The answer is both yes and no. Places with older populations are both more likely to have voted for Ukip in 2014 and more likely to have voted Leave in 2016. However, support for Leave in 2016 is slightly less polarized along age lines (r = 0.34) than support for Ukip was in 2014 (r = 0.45). One explanation for this is that the Leave campaign managed to mobilise younger people than Ukip did. By contrast public support for Brexit (r = 0.53) is more polarized along education lines than support for Ukip was (r = 0.21).

Thus, to a certain extent, the 2016 referendum result magnified class divisions within Britain that were already evident in earlier years, and which parties like Ukip had been actively cultivating. Lastly, support for Leave (r = -0.44) is slightly more polarized along immigration lines than even Ukip was in 2014 (r = -0.36). This points to the hardening of what some term a ‘cosmopolitan vs provincial’ divide.

Our analysis reveals how the 2016 referendum gave full expression to deeper divides in Britain that cut across generational, educational and class lines. The vote for Brexit was anchored predominantly, albeit not exclusively, in areas of the country that are filled with pensioners, low skilled and less well-educated blue-collar workers and citizens who have been pushed to the margins not only by the economic transformation of the country, but by the values that have come to dominate a more socially liberal media and political class. In this respect the vote for Brexit was delivered by the ‘left behind’- social groups that are united by a general sense of insecurity, pessimism and marginalisation, who do not feel as though elites, whether in Brussels or Westminster, share their values, represent their interests and genuinely empathise with their intense angst about rapid change.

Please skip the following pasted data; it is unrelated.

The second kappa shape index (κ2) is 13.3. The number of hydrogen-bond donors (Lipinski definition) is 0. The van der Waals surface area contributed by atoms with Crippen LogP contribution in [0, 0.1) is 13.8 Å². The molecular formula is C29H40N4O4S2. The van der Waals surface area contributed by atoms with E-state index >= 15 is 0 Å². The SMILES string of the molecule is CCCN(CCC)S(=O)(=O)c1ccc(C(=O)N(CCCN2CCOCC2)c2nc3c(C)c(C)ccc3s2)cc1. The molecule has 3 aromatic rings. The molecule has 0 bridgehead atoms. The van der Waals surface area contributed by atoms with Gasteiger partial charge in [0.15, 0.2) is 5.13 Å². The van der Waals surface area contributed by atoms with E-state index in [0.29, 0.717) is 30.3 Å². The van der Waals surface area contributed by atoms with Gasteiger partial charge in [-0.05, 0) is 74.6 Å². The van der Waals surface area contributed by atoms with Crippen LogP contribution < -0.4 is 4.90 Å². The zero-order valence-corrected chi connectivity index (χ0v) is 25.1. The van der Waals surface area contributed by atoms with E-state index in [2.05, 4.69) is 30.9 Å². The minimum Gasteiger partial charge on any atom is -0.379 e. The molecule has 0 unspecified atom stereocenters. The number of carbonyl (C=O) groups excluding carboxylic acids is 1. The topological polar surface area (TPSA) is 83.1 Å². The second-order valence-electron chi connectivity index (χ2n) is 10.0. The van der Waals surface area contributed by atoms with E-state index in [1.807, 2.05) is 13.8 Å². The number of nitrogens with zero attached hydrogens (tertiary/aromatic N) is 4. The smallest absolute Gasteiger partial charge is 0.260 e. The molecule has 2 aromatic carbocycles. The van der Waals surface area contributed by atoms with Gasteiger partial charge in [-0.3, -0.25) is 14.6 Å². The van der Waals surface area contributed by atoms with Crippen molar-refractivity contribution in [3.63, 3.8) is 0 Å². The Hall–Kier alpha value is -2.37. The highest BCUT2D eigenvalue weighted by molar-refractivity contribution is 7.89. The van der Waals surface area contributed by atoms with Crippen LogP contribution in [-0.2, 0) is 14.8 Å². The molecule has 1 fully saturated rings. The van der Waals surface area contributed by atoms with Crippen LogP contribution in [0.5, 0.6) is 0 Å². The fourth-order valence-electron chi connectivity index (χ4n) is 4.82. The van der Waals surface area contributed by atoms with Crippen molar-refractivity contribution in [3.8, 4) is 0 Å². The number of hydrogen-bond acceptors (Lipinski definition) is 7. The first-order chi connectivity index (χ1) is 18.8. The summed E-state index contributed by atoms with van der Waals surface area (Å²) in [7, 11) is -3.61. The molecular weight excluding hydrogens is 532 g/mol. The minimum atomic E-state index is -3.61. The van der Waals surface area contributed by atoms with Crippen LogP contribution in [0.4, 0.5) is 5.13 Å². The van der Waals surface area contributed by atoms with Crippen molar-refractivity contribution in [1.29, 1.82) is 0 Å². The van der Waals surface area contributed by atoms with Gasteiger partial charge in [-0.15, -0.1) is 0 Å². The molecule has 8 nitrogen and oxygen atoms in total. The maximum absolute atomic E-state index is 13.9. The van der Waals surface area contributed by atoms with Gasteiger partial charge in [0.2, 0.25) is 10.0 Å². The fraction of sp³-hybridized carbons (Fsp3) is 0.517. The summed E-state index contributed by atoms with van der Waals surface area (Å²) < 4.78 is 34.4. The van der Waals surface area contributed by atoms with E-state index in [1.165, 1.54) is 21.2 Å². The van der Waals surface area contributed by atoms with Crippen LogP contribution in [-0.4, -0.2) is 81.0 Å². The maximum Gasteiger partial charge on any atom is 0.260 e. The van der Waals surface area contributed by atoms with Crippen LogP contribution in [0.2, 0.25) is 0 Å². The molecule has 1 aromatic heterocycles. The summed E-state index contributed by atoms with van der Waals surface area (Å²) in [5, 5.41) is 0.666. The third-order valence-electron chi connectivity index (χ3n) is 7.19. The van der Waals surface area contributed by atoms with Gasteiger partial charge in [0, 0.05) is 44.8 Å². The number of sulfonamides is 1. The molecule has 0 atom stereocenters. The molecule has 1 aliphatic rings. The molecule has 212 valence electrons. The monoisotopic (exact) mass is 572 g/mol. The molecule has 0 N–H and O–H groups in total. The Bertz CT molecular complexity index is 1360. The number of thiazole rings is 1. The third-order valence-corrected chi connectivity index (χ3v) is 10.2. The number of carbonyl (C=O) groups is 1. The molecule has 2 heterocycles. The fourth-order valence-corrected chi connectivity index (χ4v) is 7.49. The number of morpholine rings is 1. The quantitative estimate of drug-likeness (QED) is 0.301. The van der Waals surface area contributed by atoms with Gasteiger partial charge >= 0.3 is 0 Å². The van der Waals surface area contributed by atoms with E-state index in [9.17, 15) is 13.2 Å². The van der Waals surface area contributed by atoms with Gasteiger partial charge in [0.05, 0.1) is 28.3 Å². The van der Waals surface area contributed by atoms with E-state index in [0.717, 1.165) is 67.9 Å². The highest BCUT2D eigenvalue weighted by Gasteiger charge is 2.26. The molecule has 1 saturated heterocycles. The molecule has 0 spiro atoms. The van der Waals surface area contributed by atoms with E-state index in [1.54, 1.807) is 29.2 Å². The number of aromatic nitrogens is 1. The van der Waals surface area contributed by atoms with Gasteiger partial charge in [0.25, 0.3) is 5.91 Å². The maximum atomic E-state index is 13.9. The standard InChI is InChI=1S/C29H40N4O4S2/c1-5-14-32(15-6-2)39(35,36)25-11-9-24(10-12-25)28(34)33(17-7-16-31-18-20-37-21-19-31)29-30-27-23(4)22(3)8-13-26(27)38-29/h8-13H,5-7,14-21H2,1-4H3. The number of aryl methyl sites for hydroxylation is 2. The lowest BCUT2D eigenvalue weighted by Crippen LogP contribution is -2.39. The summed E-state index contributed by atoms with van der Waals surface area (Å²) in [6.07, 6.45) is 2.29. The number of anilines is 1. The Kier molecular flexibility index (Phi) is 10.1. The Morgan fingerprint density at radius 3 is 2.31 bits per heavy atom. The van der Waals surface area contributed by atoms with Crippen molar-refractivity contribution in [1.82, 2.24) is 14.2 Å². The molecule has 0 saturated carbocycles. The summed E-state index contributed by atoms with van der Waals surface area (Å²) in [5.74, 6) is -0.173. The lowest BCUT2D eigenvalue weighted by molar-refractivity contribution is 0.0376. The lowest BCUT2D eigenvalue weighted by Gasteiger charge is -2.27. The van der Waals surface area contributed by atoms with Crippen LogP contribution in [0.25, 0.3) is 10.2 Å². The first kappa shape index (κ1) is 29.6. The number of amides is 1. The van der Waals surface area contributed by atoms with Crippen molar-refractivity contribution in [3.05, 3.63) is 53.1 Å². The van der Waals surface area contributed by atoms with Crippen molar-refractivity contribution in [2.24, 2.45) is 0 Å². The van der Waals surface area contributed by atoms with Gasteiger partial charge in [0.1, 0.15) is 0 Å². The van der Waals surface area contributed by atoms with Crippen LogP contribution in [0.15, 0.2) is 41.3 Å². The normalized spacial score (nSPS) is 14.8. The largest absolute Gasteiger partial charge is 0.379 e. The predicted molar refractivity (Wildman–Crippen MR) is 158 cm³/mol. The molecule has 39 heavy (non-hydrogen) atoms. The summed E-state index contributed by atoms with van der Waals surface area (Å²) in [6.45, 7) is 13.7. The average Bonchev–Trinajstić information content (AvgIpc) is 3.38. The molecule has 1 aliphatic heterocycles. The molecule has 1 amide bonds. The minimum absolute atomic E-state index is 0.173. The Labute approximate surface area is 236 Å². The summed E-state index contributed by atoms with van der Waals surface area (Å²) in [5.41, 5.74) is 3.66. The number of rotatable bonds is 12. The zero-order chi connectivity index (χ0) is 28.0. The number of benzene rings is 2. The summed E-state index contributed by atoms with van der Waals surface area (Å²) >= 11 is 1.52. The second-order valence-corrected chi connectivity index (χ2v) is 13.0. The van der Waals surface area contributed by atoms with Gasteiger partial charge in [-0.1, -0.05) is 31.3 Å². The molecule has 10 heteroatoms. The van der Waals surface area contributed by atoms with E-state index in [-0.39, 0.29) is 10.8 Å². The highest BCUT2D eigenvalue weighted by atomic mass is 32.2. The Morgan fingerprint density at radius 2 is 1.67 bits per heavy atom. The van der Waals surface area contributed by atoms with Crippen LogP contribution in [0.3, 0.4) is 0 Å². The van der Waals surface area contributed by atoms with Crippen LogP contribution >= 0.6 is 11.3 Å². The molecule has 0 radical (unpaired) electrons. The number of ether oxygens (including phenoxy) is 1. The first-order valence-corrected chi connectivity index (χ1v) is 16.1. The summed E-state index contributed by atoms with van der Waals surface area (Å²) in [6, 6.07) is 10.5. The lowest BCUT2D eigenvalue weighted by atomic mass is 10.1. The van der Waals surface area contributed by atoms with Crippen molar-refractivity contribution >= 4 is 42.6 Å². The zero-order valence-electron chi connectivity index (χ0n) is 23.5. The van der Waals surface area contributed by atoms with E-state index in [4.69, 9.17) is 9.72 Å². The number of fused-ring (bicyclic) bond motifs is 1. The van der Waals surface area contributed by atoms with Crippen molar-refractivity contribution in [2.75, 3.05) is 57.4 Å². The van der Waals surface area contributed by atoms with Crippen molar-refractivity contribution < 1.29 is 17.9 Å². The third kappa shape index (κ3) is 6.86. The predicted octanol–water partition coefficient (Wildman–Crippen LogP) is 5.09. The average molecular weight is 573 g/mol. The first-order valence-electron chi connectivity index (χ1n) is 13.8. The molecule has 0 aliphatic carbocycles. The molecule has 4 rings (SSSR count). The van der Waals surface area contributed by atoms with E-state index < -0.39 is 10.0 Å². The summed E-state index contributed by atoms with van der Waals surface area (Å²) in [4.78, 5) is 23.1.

Interestingly, our results also reveal how turnout in the heartlands of Brexit was often higher than average, indicating that it is citizens who have long felt excluded from the mainstream consensus who used the referendum to voice their distinctive views not only about EU membership but a wider array of perceived threats to their national identity, values and ways of life.

Yet clearly the ‘left behind’ thesis cannot explain the entire Brexit vote. Even if support for EU membership is more polarised along education than support for Ukip ever was, the centre of gravity has shifted. This represents a puzzle. Public support for Euroscepticism has both widened and narrowed – it is now more widespread across the country, but in a number of important respects it is also more socially distinctive. In the shadow of the 2016 referendum stands one basic assertion that few would contest: Britain is now more divided than ever.

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Note: the above was originally published on LSE BrexitVote.

About the Authors

goodwinMatthew Goodwin is Professor of Politics at the University of Kent, and Associate Fellow at Chatham House. He is also a senior fellow at the UK in a Changing Europe project. His most recent book is the co-authored Revolt on the Right: Explaining Support for the Radical Right in Britain (2014). He tweets as @GoodwinMJ.

 

Oliver HeathOliver Heath is Reader in Politics at Royal Holloway, University of London. He is the author of Political Research: Methods and Practical Skills (with Sandra Halperin).

 

 

Featured image credit: mazz_5 CC BY SA